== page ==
(This is an excerpt from the blog, “Laboring in the Lord,” by Pastor Jon Clayton, whom I am privilege to call my friend. This is just one of the many excellent studies he has on his blog and I couldn’t help but post it for your edification. You can read his blog at http://laboringinthelord.com). Grace and peace…
“For we were saved in this hope, but hope that is seen is not hope; for why does one still hope for what he sees? But if we hope for what we do not see, we eagerly wait for it with perseverance. (Romans 8:24-25, NKJV)
God has promised that a believer’s body will finally be delivered from sin and its effects by the work of His Son. Those who respond by faith to that promise have hope, a confident expectation of that bodily redemption (cf. Galatians 5:5). This is the final step of salvation and it was in that anticipation that we were saved. The redemption of the body obviously has not yet occurred (Who hopes for what he already has?), but it is hoped for and eagerly anticipated with steadfast endurance (patiently is literally, through endurance) in present sufferings (v. 18).
These verses point out that believers are not left to their own resources in their sufferings (v. 18) and groaning (v. 23). The Spirit helps (present tense, keeps on helping) us in our weakness. It is not that the Spirit helps in those occasional times when Christians are weak; their state is one of weakness and the Spirit continually helps them.
One evidence of their weakness is the fact that Christians do not know what we ought to pray. In their weakness both the content and the manner of proper prayer eludes them, but the Spirit Himself comes to their rescue and intercedes (present tense, keeps on interceding) for us with groans that words cannot express. Natural Creation groans (v 22) and believers groan (v 23), and so does the Holy Spirit. This has nothing to do with praying in tongues, as some suggest. The groaning is done by the Holy Spirit, not believers, and is not stated in words. The help the Spirit gives (v 26) is His interceding. Intercedes translates hyperentynchanei, which occurs only here in the New Testament; it means approaches or appeals to someone. The One who searches our hearts is God (1 Samuel 16:7; Hebrews 4:13), and He knows the mind of the Spirit, because the Spirit intercedes for the saints in accordance with God’s will. Even though the Spirit’s words are not expressed, the Father knows what the Spirit is thinking. This is an interesting statement about the Father’s omniscience and the intimacy within the Trinity. The Lord Jesus continually intercedes for believers in God’s presence (Hebrews 7:25) and the Holy Spirit also intercedes on their behalf! Though believers are ignorant of what to pray for and how to voice those requests, the Spirit voices their requests for them.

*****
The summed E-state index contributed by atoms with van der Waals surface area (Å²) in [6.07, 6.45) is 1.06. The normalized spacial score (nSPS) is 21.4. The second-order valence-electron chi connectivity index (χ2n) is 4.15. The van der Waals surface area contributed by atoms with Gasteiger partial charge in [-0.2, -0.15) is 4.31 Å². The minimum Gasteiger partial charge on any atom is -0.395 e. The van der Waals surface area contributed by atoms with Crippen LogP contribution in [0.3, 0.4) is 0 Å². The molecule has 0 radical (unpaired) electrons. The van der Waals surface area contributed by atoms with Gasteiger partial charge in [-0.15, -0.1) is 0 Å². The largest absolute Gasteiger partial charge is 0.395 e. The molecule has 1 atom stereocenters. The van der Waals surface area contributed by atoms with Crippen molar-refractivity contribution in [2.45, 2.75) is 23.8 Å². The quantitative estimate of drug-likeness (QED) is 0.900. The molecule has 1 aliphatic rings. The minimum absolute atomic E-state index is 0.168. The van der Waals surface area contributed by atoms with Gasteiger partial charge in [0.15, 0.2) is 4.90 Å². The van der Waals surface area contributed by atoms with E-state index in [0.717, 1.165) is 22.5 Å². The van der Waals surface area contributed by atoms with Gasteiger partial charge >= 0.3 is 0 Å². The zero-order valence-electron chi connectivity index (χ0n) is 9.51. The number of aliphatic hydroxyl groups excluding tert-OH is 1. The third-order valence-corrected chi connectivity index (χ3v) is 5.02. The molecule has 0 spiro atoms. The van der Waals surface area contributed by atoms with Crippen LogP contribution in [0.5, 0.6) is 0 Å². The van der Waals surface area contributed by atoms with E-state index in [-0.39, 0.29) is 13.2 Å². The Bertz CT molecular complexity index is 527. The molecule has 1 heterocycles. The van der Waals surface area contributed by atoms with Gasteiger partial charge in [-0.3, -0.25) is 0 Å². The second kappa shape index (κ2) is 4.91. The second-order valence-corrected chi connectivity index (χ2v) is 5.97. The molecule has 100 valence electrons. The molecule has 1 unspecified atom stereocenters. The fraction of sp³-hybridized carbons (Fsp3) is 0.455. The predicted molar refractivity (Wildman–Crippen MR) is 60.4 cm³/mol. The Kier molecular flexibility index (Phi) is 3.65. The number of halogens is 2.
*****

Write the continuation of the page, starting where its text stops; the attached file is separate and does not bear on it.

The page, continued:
Think It Through
I am grateful for the hope we have in Christ.
I am grateful for the indwelling presence of the Holy Spirit…